“Alex Cross” is the funniest movie of the year, and here’s the best part: It’s not even a comedy.
What it is, instead, is a laughably bad “thriller” with so many forehead-slapping moments of implausibility and ridiculous twists that it’s a wonder James Patterson didn’t ask to have his name removed from the film. Based on Patterson’s book “Cross,” sort of a prequel or a reboot to the Alex Cross stories told in “Kiss the Girls” and “Along Came a Spider,” the movie has leaps of logic even the most forgiving movie fan couldn’t overlook.
Tyler Perry, wearing men’s clothing on the big screen for a change, assumes the role of homicide detective Alex Cross, sort of a modern-day Sherlock Holmes who can walk onto a crime scene and tell you the perpetrator’s every move, instinct and what he had for lunch that day. He’s improbably adept, but that’s not what makes the movie so unbelievable. That would be a ridiculous script that piles stacks of shopworn contrivances on one another and pretends not to notice.
Rob Cohen’s amateurish direction doesn’t help. There is a brawl at the end of the movie that is so sloppily edited that you literally get disoriented. And, although “Alex Cross” is basically a grislier episode of one of those one-hour homicide detective TV shows that run in prime time, the development at this movie’s one-hour mark brings it to an embarrassing, screeching halt.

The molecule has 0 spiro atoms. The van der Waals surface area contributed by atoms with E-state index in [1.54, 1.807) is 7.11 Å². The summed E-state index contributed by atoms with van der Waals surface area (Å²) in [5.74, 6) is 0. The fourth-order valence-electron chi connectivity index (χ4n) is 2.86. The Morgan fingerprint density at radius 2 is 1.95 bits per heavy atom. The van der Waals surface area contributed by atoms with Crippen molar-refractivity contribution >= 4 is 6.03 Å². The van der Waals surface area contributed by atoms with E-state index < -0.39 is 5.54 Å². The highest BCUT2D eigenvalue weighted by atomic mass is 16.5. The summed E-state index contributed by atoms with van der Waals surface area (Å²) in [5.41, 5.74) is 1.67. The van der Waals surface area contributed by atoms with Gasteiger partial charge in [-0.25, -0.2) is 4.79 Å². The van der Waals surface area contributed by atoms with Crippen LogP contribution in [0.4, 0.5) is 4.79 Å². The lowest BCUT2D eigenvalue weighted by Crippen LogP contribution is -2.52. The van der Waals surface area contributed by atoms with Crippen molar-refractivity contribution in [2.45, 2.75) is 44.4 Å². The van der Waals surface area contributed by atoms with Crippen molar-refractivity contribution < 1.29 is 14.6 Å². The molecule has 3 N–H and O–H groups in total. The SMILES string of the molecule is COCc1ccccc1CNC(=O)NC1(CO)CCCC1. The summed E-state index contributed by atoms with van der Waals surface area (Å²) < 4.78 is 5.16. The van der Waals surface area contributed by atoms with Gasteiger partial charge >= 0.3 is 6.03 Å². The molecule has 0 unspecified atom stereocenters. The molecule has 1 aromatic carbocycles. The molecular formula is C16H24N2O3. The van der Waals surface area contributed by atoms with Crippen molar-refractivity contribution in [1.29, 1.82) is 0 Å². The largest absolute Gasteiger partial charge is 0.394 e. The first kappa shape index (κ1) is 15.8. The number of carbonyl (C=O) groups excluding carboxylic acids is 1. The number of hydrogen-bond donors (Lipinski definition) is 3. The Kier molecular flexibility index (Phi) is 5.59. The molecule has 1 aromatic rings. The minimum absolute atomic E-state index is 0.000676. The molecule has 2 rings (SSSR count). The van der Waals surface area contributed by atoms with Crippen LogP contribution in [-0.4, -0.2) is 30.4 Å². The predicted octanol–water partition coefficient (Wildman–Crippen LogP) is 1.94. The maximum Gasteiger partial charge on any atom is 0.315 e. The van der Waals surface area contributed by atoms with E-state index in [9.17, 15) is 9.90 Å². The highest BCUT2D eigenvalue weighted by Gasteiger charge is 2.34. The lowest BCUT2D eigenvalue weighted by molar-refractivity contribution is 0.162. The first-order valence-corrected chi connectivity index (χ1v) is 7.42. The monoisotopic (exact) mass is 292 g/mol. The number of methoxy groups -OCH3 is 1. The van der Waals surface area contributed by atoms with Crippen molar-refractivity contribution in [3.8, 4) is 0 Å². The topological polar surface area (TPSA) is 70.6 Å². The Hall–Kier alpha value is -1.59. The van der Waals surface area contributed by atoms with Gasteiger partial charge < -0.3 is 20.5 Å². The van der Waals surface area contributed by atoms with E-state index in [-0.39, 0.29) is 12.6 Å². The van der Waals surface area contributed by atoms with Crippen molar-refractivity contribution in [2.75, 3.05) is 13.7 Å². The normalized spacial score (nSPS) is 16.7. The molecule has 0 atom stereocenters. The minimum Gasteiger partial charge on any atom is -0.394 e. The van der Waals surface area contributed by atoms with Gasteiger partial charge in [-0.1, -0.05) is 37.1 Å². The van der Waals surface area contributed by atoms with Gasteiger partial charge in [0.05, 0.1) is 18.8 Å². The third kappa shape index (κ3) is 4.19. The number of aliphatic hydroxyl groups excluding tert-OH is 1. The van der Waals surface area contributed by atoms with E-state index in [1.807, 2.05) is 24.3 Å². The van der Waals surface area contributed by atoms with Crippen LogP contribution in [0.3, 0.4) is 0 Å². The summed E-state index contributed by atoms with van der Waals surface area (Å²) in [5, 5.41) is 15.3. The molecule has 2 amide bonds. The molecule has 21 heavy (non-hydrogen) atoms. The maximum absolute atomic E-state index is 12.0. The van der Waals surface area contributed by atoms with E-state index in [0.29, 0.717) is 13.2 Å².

Up until that point, “Alex Cross” plays like a lesser episode of those shows, with good-guy Cross chasing bad-guy Matthew Fox, or at least what’s left of Fox, considering he looks to have lost about half his body weight for the role. Who knows how Fox’s character slipped through the fingers of Ben Foster, who usually plays these skanky, underfed sadists rather well, but either way, all that Slim Fasting Fox must have done is all for naught on a crap film like “Alex Cross.”
The one thing I will say in the movie’s defense is that the failure of “Alex Cross” has nothing to do with Perry, which is a surprise, considering how lackluster the movies he makes on his own often are. I liked Perry in the role of Alex Cross, but I wish the movie around him weren’t such an idiotic mess.
★ out of ★★★★
Rated PG-13 for surprisingly grisly violence, sexual situations and raw language. 101 minutes, 2012.
Director: Rob Cohen. Starring: Tyler Perry, Matthew Fox.
Read more of Jesse Hoheisel’s reviews at thesuperawesomemovieblog.com.